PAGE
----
The cornea is a transparent outer lens of the eye that serves a protective wall to keep out foreign particles and refracts light. Damage to this layer can cause partial or complete blindness.
So researchers at Newcastle University have created a human cornea through a 3D printer for the first time – a feat that can eventually help millions of people across the world who have corneal blindness.
The work was published in the journal Experimental Eye Research earlier this month. To create 3D printed corneas, scientists had to create an ink that’s thin enough to be pushed through a 3D printer’s nozzle and at the same time, it should be stiff enough to hold its shape.
Creating this composition was quite tricky, so they combined human stem cells from a healthy donor with collagen and alginate – a gooey substance obtained from algae to produce “bio-ink” for the 3D bio-printer.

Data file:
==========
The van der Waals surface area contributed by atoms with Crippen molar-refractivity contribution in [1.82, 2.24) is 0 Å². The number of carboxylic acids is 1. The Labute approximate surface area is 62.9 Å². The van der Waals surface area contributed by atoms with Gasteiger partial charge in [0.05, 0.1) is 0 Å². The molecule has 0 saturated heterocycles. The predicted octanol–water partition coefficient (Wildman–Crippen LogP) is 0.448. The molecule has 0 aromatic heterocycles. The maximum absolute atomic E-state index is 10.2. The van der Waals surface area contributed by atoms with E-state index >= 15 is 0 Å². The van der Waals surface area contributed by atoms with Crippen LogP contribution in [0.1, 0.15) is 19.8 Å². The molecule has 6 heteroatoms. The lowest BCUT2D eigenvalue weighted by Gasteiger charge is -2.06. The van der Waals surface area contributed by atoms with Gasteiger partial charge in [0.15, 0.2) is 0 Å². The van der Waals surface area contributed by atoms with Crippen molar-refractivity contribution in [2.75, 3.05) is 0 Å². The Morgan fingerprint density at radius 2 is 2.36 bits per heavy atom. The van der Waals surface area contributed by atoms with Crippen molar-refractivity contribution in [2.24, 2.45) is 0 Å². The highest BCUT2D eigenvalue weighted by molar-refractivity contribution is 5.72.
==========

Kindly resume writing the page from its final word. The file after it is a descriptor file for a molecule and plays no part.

It took less than 6 minutes for the device to print off a model of the cornea based on a scan of a person’s eye by squirting in concentric circles. After printing, the stem cells were added and left to grow to around the structure created by alginate and collagen – resulting in the world’s first 3D printed human cornea.
However, these artificially created corneas have a long way to go and require approvals before they could be transplanted into the human eye.
But it is a significant breakthrough as 10 million people worldwide need to undergo corneal blindness surgery and the number of corneal tissue donors is quite less. So the creation of artificial corneas can potentially combat this worldwide shortage.